Filmmaker Richard Alverson, along with co-writers Robert Donne and Colm O’Leary, have created a profound movie about emotional avoidance that carefully ups the stakes until you truly do feel for Swanson. Strangely enough, the more cruel and vulgar Swanson gets – to a succession of people absolutely undeserving of that cruelty and vulgarity – the more it leads you closer to the heart of the character rather than further away. It is not that you grow to like him, but, you grow to understand him and, in doing so, begin to understand the true tragedy of this broken human being.
Take the opening scene – Swanson sits sipping scotch and tearing through one crispy chocolate cookie after another as, just a few feet away, his father, hooked up to an I.V., lies dying in his bed. A male nurse enters and Swanson starts laying into him. Attempting to embarrass the man by mocking the unpleasantness of his job and specifically as it relates to his father, Swanson fails. The male nurse says a lot by saying nothing – just staring at Swanson with contempt.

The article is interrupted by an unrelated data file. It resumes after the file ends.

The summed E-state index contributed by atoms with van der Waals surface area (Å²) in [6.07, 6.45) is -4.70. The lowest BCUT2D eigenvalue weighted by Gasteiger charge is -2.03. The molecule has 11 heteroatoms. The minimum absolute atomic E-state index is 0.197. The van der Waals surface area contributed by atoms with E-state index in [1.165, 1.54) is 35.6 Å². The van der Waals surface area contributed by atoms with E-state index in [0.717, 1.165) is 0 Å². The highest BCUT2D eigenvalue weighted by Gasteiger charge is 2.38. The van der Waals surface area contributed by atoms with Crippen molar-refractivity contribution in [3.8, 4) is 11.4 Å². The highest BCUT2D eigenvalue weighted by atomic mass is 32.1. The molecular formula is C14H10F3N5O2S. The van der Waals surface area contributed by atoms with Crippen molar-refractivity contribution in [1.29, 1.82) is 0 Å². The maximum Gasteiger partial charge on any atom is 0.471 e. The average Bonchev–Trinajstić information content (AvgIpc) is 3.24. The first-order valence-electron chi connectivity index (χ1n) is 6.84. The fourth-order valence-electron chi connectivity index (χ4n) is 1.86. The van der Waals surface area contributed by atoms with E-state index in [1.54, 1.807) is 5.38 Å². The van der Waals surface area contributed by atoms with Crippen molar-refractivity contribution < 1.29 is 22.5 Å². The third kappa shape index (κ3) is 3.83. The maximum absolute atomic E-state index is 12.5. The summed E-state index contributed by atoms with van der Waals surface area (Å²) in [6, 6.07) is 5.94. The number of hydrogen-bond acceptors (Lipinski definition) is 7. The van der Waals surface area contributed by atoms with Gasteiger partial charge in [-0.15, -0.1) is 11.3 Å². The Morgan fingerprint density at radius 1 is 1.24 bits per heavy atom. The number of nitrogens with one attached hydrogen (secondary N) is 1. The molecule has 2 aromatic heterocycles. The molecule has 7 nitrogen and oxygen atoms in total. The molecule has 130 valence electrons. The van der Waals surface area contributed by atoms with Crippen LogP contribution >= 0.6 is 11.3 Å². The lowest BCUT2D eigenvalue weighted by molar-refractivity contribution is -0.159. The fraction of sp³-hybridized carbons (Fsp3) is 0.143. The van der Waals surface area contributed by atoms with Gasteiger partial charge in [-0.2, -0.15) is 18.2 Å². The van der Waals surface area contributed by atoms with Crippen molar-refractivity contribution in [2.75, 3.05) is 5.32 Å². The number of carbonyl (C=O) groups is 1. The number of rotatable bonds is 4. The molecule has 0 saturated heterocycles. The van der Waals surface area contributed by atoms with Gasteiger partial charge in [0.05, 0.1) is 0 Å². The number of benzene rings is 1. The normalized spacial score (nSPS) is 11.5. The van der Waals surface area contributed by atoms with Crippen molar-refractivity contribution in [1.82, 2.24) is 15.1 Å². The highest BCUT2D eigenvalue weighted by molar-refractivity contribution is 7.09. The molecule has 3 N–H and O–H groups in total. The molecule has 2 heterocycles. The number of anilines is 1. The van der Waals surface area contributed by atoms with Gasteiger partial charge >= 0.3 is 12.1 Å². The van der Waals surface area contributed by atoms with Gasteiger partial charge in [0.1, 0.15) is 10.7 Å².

A simple scene, yet with complicated implications. Swanson’s cruel attempt at mocking the male nurse actually tells us more about him than it does about his target. This is a stock scene, yet, what Alverson, Heidecker and company do here is play with our familiarity of the way this scene usually unfolds. As an audience member, we know this scene before a word is spoken. The shots reveal all – dying dad, son, nurse. Yet, what you get in THE COMEDY is a scene so far from what is expected that it, at first, throws you. As you slowly adjust to not getting what you expect, you realize that what you are getting is something far more interesting – an addition by subtraction experience. The subtraction is any dialogue or action dealing with the reality at hand – the father is dying – and the addition is what we the audience add in way of interpreting what Swanson – the son – is really trying to say. Of course, I can’t be sure what was intended by the filmmakers and every audience member’s interpretation would probably vary, yet still something universally understandable is communicated – emotional avoidance.